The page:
Our biggest advocate about moving into the tiny house has been our oldest daughter Kira. Every morning, she wakes up and asks to check the crowdfunding site to see how many books have been sold. She has produced us with concept designs for interior and exterior layouts. There was even that time she attempted to bribe the tooth fairy for funding. However, this week, things took a turn into skeptical-ville.

Kira and Selena built a pretend tiny house.
Kira and Selena built a pretend tiny house.

One of the major themes in the comments that people have left us have been threats of how difficult life will be once our children are teenagers. Well, Kira is definitely knocking on the front door of teenagerhood, and with that comes dramatic highs and lows of emotion. Today, while driving home from an event, she posed a bizarre question:

“Will my room have a ‘real’ bed in it?”

Being a really stupid dad, I walked right into that with my defenses down, not yet fully equipped with the jaded armor of a father who has waded through the battlefield of puberty. I responded to her question with a question, “What is a ‘real’ bed?” And I followed it up with some silly verbal dissertation about what defines a bed in other cultures.

“A bed, dad. You know, a real bed. Like the one I have now.”

Things just got real. Real bed kind of real. I was soon given a 5th grade explanation of what consitutes the reality of furniture, clothing, and other important pre-teen sacred items. What was real about a bed was its awesomeness, a trait that could not be defined, but was none-the-less understood by my daughter. However, it could not translated into my old-man brain, so she wasn’t going to even try to explain herself. At some point, her voice went from sounding like my sweet baby girl, to sounding very much like her mother does when I’ve forgotten to take out the trash and she hasn’t had a properly balanced Snickers Bar.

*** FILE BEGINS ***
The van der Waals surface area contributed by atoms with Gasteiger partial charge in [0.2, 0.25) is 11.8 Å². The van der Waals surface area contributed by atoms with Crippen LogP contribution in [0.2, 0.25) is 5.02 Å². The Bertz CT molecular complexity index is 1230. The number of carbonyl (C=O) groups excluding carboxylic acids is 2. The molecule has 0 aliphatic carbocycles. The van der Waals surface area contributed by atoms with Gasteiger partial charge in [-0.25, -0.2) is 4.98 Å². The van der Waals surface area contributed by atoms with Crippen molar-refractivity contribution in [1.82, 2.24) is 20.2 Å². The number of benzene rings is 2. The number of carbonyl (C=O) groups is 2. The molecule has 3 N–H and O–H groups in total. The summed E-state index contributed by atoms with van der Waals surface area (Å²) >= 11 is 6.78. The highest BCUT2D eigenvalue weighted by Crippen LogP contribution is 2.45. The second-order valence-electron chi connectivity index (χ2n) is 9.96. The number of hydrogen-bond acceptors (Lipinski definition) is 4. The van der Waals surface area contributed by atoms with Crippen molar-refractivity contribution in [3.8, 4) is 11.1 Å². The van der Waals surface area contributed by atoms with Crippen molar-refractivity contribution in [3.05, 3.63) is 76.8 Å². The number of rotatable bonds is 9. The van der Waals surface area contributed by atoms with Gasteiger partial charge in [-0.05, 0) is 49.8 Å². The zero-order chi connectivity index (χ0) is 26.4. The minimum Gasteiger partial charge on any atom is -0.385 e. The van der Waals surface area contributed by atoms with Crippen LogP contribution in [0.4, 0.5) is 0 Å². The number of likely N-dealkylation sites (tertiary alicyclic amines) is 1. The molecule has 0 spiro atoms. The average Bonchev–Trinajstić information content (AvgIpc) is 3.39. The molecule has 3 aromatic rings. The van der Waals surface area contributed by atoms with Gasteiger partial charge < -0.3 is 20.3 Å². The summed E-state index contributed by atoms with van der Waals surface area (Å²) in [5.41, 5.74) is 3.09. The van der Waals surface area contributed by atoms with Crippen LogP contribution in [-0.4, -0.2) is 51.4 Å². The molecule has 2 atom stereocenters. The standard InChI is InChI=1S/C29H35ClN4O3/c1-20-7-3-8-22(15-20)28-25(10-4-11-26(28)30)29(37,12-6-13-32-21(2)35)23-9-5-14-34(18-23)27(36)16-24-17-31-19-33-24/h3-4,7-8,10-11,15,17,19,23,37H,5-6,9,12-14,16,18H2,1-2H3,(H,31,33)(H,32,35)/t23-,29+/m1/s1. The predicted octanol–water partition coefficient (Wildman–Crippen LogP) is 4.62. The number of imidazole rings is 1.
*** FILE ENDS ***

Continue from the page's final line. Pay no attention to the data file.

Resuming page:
Kira is skeptical about this tiny house loft...
Kira is skeptical about this tiny house loft…

Right before I began to wonder what the moratorium is on dropping a child off at the Fire Station, I realized that I was framing this all improperly. So I rephrased my question to ask my daughter why it was that she wanted a ‘real’ bed in her tiny room loft. It soon became clear as she broke it all down for me, that the issue boiled down to identity. This wasn’t about bed size or authenticity, this was about Kira wanting to make sure that her character would be maintained.

Our houses speak a great deal about who we are as people. The colors we choose, the side of town they are on, and the knick-knacks we adorn it with, they all are testaments to who we are or where we have come from.

What really excites me about this project is that because of it I was able to have a conversation with my daughter about who she really is, and what story she wants to tell the world. That’s a question we will all be answering during this process.



Nathan Monk is a husband, father, author, and former Orthodox priest who writes about growing up in childhood homelessness, and brings awareness to the social and justice issues related to first world poverty.

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